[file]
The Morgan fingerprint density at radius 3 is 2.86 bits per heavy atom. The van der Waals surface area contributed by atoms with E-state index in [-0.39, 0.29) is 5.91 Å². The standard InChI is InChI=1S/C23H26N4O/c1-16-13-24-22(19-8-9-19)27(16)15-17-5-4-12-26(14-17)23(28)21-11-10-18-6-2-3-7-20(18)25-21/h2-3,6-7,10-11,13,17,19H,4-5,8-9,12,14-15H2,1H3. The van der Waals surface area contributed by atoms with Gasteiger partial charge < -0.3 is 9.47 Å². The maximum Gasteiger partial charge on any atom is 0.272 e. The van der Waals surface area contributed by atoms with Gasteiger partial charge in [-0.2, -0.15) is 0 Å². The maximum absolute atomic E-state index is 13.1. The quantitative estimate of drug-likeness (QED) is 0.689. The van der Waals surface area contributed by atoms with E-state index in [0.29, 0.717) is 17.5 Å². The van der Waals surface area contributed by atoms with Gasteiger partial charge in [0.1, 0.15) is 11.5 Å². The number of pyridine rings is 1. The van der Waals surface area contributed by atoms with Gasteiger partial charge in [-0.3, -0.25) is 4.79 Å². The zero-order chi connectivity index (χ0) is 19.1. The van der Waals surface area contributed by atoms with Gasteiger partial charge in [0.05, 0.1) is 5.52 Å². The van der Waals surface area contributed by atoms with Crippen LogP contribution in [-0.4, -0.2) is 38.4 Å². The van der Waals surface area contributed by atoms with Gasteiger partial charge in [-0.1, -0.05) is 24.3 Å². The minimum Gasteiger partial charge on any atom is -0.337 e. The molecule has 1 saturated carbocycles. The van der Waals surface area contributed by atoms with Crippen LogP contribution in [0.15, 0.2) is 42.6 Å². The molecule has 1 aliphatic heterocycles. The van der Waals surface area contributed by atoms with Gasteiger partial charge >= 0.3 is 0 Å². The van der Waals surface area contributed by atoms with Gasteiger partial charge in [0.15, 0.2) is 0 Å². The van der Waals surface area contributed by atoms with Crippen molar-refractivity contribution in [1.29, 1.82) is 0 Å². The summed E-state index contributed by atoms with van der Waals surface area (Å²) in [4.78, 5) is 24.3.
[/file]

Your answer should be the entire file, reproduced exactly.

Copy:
The Morgan fingerprint density at radius 3 is 2.86 bits per heavy atom. The van der Waals surface area contributed by atoms with E-state index in [-0.39, 0.29) is 5.91 Å². The standard InChI is InChI=1S/C23H26N4O/c1-16-13-24-22(19-8-9-19)27(16)15-17-5-4-12-26(14-17)23(28)21-11-10-18-6-2-3-7-20(18)25-21/h2-3,6-7,10-11,13,17,19H,4-5,8-9,12,14-15H2,1H3. The van der Waals surface area contributed by atoms with Gasteiger partial charge < -0.3 is 9.47 Å². The maximum Gasteiger partial charge on any atom is 0.272 e. The van der Waals surface area contributed by atoms with Gasteiger partial charge in [-0.2, -0.15) is 0 Å². The maximum absolute atomic E-state index is 13.1. The quantitative estimate of drug-likeness (QED) is 0.689. The van der Waals surface area contributed by atoms with E-state index in [0.29, 0.717) is 17.5 Å². The van der Waals surface area contributed by atoms with Gasteiger partial charge in [0.1, 0.15) is 11.5 Å². The number of pyridine rings is 1. The van der Waals surface area contributed by atoms with Gasteiger partial charge in [-0.3, -0.25) is 4.79 Å². The zero-order chi connectivity index (χ0) is 19.1. The van der Waals surface area contributed by atoms with Gasteiger partial charge in [0.05, 0.1) is 5.52 Å². The van der Waals surface area contributed by atoms with Crippen LogP contribution in [-0.4, -0.2) is 38.4 Å². The van der Waals surface area contributed by atoms with Gasteiger partial charge in [-0.1, -0.05) is 24.3 Å². The minimum Gasteiger partial charge on any atom is -0.337 e. The molecule has 1 saturated carbocycles. The van der Waals surface area contributed by atoms with Crippen LogP contribution in [0.15, 0.2) is 42.6 Å². The molecule has 1 aliphatic heterocycles. The van der Waals surface area contributed by atoms with Gasteiger partial charge >= 0.3 is 0 Å². The van der Waals surface area contributed by atoms with Gasteiger partial charge in [0.15, 0.2) is 0 Å². The van der Waals surface area contributed by atoms with Crippen molar-refractivity contribution in [1.29, 1.82) is 0 Å². The summed E-state index contributed by atoms with van der Waals surface area (Å²) in [4.78, 5) is 24.3.